In Person Worship Guidelines

(Modified September 26, 2020: Clarification of movement directions;wearing of masks; addition of apologetic afterword.)

Please note the following instructions before attending in person worship at St. Mary’s Anglican Church.  

  • You must practice self-screening.  If you, or any one in your household, are not feeling well or have been exposed to Covid-19 please stay at home.
  • Please observe social distancing of 2m upon entering the church and while inside the church building.  
  • Families from the same household need to sit together in a pew. Members of separate households are required to sit in every other pew.  Please remain in place once you are seated.
  • Every other pew will be roped off, please do not sit in these pews.
  • Hand sanitizer will be available inside both doors.  Please use the hand sanitizer upon entering and leaving the building.
  • If you need to cough or sneeze do this into your elbow.
  • Please follow the arrows indicating the direction to go when entering and leaving the sanctuary. 
    • Use the side aisles to go to your pew
    • Use the centre aisle to exit. We are asking those sitting in the pews on the north side of the church to exit first and go out the 15th Avenue door.  Then those sitting in the pews on the south side of the church to exit and go out the Montague Street door.
    • Please go up the center aisle if you are going for communion.  There is hand sanitizer at the front of the pews for you to use.  Please return to your pew by the side aisles.
  • There will be a booklet containing the service placed on the pew. There will be no prayer books or hymnals in the pews.
  • You are encouraged to wear a mask. A mask must be worn when singing.
    • If you would like to join in with singing you must wear a mask.  The exception to this is for leaders of the service who are required to have an increased distance between themselves and the congregation.
  • Beginning September 20th children are welcome to attend Faith Quest and Worship Center.  Parents are asked to take their children to these programs before church and go and get them after church.  Children who attend Faith Quest and Worship Center are to stay in the area of their program and are not to come upstairs into the sanctuary.
  • The nursery will not be open at this time.    
  • There will be no coffee or lemonade time.  Sharing of food is not permitted.
  • The offering plate will not be available.  Please continue to give your offering electronically or through the mail.
  • Please let the church office know if you will require the use of the elevator.  You will be required to wear a mask if you are using the elevator.
  • If you attend a service and subsequently develop any symptoms, please call the church office so that others who were also in attendance can monitor their symptoms.
  • A reminder that those with underlying medical conditions and those over 65 years of age are at a higher risk of experiencing worse symptoms than others from contracting the virus.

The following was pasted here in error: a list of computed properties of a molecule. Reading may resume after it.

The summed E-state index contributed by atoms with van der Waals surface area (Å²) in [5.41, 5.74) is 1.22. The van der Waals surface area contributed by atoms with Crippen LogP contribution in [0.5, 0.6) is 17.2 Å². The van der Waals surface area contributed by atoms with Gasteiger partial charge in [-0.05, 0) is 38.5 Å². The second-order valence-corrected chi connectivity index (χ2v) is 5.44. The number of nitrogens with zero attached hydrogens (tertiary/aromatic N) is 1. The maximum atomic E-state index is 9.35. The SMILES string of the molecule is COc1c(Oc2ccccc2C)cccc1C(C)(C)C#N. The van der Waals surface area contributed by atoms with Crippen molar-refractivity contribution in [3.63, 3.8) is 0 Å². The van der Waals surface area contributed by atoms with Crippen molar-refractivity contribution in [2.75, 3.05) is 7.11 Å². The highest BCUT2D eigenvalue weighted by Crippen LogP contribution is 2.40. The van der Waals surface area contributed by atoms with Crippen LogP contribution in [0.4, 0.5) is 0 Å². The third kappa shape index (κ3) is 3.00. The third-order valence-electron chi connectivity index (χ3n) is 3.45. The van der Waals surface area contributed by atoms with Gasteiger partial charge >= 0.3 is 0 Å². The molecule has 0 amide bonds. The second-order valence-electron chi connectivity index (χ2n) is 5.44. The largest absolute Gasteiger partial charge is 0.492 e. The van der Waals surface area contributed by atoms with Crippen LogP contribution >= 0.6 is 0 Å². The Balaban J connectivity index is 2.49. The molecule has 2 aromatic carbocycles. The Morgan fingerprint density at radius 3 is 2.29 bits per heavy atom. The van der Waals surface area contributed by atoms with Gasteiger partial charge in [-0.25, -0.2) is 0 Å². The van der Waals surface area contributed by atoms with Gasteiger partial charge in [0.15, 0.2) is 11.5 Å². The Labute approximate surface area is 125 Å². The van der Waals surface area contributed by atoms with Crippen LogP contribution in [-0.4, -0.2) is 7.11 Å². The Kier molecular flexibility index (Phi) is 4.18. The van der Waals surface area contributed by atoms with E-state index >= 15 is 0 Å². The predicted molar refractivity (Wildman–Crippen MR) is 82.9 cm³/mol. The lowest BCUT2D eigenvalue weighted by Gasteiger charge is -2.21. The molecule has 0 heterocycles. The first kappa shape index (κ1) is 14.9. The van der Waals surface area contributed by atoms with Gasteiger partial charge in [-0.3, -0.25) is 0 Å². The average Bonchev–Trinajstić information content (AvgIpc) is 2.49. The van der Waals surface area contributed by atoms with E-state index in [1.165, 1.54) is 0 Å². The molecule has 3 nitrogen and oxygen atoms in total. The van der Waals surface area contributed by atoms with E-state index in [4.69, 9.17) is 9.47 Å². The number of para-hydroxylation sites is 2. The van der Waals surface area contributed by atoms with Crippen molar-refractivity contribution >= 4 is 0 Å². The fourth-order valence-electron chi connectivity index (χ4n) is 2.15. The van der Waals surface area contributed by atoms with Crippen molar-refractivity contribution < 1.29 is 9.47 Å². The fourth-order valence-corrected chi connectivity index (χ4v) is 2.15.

• Please do not go into upper hall or lower hall unless you are taking your children to Faith Quest or Worship Center.
  • Please use the washroom at home.  The washrooms by the Montague Street entrance will be available for emergencies only.
  • Sunday Morning Prayer Service and sermon will continue to be emailed out each week.

We realize there are many guidelines that have been put in place which we are required to follow in order to have an in person worship service.  We pray it will not detract from your desire to be here and worship the Lord.  We appreciate you helping us to follow these rules.  May God bless you today and every day for His mercies are new every morning.

Taken on Trust

Pastoral Letter for June 28, 2020

I’m wondering if anyone recognizes the face of this kind-eyed, elderly gentleman?

It belongs to Terry Waite, who back in 1980 was appointed by Robert Runcie to serve as the Archbishop of Canterbury’s Assistant for Anglican Communion Affairs. In 1985, Terry Waite accompanied the Archbishop of Canterbury on a visit to Canada, that included a stop here in Regina (does anybody remember?) and Edmonton, where I was able to attend a special diocesan service to mark the occasion.

In his role, Terry Waite was involved in negotiating the release of Anglican clergy and British Nationals held hostage in the Middle East.  But Terry Waite was himself kidnapped in Beirut in 1987 by members of the Islamic Jihad, and spent the next four years in solitary confinement, before finally being released.  Throughout those years, a member of the chapel community that I was a part of then, would constantly intercede for Terry at our weekly Eucharist. “Taken on Trust” was the title of the book Terry wrote about his experiences.

In an interview in 2013, Terry Waite was asked how he coped during all this time in isolation in a dark cell. 

He said,

You have got to be able to discipline your mind, because everything is lived from within. There is no external stimulation. There is no books, no one to speak with, no one to feed your identity back to you.

I was fortunate, firstly, because through life I had been an avid reader and therefore I had built up a store of books, poetry and prose in my memory. Secondly, I’d been brought up as an Anglican—I’m an Anglican Christian—and had been brought up with the Book of Common Prayer. The language of that was very, very helpful. I had unconsciously memorised it as a choir boy. If I can just give you an example of what I mean from one of the great old collects of the prayer book:

Lighten our darkness, we beseech thee, O Lord; and by thy great mercy defend us from all perils and dangers of this night . . .